ommander of the Rapid Support Forces (aka the Janjaweed militias), Mohamed Hamdan Daglo, said his fighters have arrested about 600 Ethiopian illegal migrants near Sudan’s border with Libya and Egypt.
Last June, hundreds of RSF elements have been deployed in the remote desert of the Northern State shortly after complaint by the governor of drug and human trafficking by the criminal networks.
On Saturday, Sudanese army’s sixth infantry division in North Darfur capital El-Fasher has celebrated the return of the RSF from the Northern State.
Speaking during the celebration, Daglo said his forces arrested about 600 illegal Ethiopian migrants and thwarted several human trafficking operations near Sudan’s border with Egypt and Libya and at Al-Nakheel area in the Sahara desert.
He pointed those illegal migrants have been handed over to the authorities in North Darfur as a prelude to repatriate them into their home country.
Daglo hailed discipline among RSF fighters, saying Sudan became a crossing point for illegal migrants seeking to travel to Europe and the United States.
He called on the West to appreciate efforts exerted by the Sudanese government to combat human trafficking and illegal migration across the Sahara.
Sudan is considered as a country of origin and transit for the illegal migration and human trafficking. Thousands of people from Eritrea and Ethiopia are monthly crossing the border into the Sudanese territories on their way to Europe through Libya or Egypt.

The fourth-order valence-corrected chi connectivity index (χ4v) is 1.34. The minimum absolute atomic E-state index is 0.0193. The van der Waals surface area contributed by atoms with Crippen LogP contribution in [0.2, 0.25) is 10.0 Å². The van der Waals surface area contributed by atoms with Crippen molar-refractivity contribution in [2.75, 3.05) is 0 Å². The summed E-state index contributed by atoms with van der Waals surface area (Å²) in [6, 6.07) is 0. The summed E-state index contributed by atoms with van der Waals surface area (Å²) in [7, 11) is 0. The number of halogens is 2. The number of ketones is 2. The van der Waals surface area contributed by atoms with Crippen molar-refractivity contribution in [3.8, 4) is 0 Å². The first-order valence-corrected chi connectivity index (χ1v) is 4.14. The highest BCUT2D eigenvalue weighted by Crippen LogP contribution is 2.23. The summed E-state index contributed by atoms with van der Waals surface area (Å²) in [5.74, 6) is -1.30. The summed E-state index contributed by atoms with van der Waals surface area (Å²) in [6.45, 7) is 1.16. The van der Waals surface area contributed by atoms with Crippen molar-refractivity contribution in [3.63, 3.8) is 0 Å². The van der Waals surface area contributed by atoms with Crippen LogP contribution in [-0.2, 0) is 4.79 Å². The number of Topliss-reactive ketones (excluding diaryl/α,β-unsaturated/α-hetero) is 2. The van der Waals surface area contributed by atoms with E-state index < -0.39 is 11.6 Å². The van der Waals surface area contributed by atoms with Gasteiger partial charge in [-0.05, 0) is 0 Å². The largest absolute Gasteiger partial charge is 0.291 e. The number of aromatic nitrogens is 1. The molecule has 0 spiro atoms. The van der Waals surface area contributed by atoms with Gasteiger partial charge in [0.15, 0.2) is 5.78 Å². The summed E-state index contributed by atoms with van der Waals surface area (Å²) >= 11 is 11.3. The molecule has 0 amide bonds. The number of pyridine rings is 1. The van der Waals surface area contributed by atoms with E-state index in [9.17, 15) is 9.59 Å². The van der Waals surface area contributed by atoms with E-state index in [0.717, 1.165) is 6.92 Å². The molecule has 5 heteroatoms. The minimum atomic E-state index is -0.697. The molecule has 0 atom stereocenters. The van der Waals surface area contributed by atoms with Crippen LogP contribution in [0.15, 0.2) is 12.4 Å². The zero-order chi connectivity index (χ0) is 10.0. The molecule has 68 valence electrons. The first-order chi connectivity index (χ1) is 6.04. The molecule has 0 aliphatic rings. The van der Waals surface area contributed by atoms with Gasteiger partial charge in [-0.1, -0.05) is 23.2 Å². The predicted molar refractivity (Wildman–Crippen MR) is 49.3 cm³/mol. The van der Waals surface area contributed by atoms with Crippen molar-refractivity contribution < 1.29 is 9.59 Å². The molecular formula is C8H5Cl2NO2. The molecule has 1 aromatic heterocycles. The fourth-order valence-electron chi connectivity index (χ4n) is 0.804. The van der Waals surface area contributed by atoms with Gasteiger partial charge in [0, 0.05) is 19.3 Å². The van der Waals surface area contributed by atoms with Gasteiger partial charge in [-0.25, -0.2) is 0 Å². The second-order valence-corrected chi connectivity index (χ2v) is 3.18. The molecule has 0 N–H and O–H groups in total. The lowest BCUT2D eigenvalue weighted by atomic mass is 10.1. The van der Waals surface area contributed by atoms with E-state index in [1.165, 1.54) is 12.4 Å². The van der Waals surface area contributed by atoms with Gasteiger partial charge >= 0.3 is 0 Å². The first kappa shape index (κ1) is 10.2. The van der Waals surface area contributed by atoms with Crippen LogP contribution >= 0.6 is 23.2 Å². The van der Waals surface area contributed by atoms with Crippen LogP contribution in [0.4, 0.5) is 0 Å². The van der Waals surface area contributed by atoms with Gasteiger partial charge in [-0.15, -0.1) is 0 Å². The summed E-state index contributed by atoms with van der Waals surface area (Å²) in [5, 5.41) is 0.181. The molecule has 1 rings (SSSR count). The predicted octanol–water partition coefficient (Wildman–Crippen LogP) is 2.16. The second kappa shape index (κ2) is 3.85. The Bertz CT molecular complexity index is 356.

For his part, the commander of the sixth infantry division Ashraf Mahdi El-Rifaie said North Darfur became free of rebellion due to efforts of the Sudanese army, RSF and the rest of the regular forces.
“The RSF carried out its full role and combed the area of the rebel remnants and human traffickers” he said
He added that the RSF managed to free hundreds of foreigners from the grip of human traffickers on the desert near the Egyptian border.
Earlier this month, Daglo said his men arrested over 300 illegal immigrants heading to Libya across the remote desert of Northern State.
Earlier this year, the European Union granted a €100m development package to address the root causes of irregular migration in Sudan. The financial support came after pledge by the Sudanese government to cooperate with Brussels to stop human trafficking to Europe.
In January 2014, the Sudanese parliament approved an anti-human trafficking law which punishes those involved with human trafficking with up to 20 years imprisonment.
The RSF were originally mobilized by the Sudanese government to quell the insurgency that broke out in Sudan’s western region of Darfur in 2003.